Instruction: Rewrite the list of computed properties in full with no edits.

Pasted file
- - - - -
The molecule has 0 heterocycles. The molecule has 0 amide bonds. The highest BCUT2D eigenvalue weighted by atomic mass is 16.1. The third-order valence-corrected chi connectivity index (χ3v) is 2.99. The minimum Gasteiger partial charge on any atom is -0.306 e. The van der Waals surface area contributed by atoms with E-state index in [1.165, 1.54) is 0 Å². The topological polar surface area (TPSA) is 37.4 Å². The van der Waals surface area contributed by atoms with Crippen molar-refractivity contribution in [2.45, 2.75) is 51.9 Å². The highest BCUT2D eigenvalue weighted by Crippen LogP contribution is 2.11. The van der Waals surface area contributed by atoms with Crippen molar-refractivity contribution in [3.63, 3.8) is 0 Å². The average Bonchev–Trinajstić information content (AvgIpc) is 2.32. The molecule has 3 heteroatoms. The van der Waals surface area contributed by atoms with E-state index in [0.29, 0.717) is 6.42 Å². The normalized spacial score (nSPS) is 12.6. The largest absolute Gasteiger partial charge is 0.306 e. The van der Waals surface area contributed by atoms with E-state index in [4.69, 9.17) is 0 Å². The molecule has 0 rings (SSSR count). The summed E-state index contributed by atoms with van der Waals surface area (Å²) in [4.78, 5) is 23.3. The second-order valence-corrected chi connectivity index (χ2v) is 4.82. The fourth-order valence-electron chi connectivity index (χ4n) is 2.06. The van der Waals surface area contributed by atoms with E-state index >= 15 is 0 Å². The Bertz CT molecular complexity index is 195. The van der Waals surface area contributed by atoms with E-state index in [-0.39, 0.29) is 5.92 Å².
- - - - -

The molecule has 0 heterocycles. The molecule has 0 amide bonds. The highest BCUT2D eigenvalue weighted by atomic mass is 16.1. The third-order valence-corrected chi connectivity index (χ3v) is 2.99. The minimum Gasteiger partial charge on any atom is -0.306 e. The van der Waals surface area contributed by atoms with E-state index in [1.165, 1.54) is 0 Å². The topological polar surface area (TPSA) is 37.4 Å². The van der Waals surface area contributed by atoms with Crippen molar-refractivity contribution in [2.45, 2.75) is 51.9 Å². The highest BCUT2D eigenvalue weighted by Crippen LogP contribution is 2.11. The van der Waals surface area contributed by atoms with Crippen molar-refractivity contribution in [3.63, 3.8) is 0 Å². The average Bonchev–Trinajstić information content (AvgIpc) is 2.32. The molecule has 3 heteroatoms. The van der Waals surface area contributed by atoms with E-state index in [0.29, 0.717) is 6.42 Å². The normalized spacial score (nSPS) is 12.6. The largest absolute Gasteiger partial charge is 0.306 e. The van der Waals surface area contributed by atoms with E-state index in [4.69, 9.17) is 0 Å². The molecule has 0 rings (SSSR count). The summed E-state index contributed by atoms with van der Waals surface area (Å²) in [4.78, 5) is 23.3. The second-order valence-corrected chi connectivity index (χ2v) is 4.82. The fourth-order valence-electron chi connectivity index (χ4n) is 2.06. The van der Waals surface area contributed by atoms with E-state index >= 15 is 0 Å². The Bertz CT molecular complexity index is 195. The van der Waals surface area contributed by atoms with E-state index in [-0.39, 0.29) is 5.92 Å².